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KENOSHA, WI — Carthage College is cutting two departments and is parting ways with 23 professors in a cost-cutting move, the university announced.

“Like colleges across the country, Carthage is facing very serious financial challenges due to the changing higher education landscape — challenges only accelerated by the COVID-19 pandemic. The resulting shut-down of the College’s residence halls, conference centers, and on-campus activities led to losses in the millions of dollars, and required the immediate implementation of cost-saving measures over the last five months,” the university wrote in a statement.

The university originally considered 10 academic departments for reorganization, and ultimately decided to discontinue the Classics department as well as the Philosophy and Great Ideas departments.

“All current students who have declared these majors and minors will be able to complete their degrees at Carthage, but future students will not be able to major or minor in these subjects. Philosophy courses will continue to be offered through another humanities department,” Carthage President John Swallow wrote in a news release Tuesday.

“These are painful steps; none of us wants to see any of our dedicated faculty leave Carthage. But we know that these difficult choices, taken together with other financial measures recently enacted, are necessary to ensure a strong and sustainable financial future for the College,” Jeff Hamar, Chair, Carthage Board of Trustees wrote Tuesday.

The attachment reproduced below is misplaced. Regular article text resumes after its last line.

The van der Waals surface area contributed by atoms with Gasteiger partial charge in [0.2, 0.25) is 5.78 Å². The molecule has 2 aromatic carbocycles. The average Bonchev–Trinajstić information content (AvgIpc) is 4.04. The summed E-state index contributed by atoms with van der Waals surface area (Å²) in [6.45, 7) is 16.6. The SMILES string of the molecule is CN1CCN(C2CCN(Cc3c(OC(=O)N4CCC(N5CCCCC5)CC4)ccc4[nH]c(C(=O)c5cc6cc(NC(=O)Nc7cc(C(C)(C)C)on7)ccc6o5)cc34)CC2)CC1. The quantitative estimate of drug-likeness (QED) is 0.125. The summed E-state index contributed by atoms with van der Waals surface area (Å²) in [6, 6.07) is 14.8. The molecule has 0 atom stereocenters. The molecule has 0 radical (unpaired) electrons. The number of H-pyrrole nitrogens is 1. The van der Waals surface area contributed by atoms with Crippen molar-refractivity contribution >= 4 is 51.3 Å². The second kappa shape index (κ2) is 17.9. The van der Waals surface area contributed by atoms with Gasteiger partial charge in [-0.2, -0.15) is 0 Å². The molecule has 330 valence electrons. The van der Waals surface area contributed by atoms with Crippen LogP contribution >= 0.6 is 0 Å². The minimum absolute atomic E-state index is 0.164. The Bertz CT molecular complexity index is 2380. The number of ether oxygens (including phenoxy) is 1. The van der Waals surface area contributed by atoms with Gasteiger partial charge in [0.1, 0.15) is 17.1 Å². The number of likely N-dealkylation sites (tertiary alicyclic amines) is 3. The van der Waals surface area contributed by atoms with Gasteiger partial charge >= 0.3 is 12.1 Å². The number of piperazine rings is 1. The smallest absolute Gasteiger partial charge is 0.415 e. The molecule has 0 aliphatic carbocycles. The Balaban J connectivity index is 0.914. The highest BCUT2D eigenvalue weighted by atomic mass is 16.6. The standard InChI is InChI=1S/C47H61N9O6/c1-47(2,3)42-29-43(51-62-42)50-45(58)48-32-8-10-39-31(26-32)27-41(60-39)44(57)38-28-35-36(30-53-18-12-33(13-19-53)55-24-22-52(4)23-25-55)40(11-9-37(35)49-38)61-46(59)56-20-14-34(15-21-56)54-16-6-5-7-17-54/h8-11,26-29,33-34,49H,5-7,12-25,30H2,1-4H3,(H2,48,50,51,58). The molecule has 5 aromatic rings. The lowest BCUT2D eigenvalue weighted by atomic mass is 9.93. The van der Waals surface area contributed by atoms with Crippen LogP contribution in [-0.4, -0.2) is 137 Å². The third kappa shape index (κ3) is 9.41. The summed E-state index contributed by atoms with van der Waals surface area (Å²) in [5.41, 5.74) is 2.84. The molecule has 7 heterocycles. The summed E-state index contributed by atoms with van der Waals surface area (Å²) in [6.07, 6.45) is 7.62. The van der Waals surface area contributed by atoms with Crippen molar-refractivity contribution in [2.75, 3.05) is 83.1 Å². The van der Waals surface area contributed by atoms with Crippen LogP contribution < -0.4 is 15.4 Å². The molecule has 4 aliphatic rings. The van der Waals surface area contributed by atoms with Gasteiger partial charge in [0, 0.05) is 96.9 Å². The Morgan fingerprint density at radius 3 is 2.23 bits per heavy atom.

The eight other departments originally considered for reorganization were Biology, English, Modern Languages, Music, Physics and Astronomy, Political Science, Religion, and Sociology and Criminal Justice.

Of the 23 professors the university is parting ways with, Carthage officials said 15 were tenured, and are leaving voluntarily as a result of a separation package. The 15 tenured professors represented each of the 10 academic departments that were considered for reorganization. The university also said eight non-tenured faculty positions were reduced through resignations, expiring contracts and contracts the university decided not to review.


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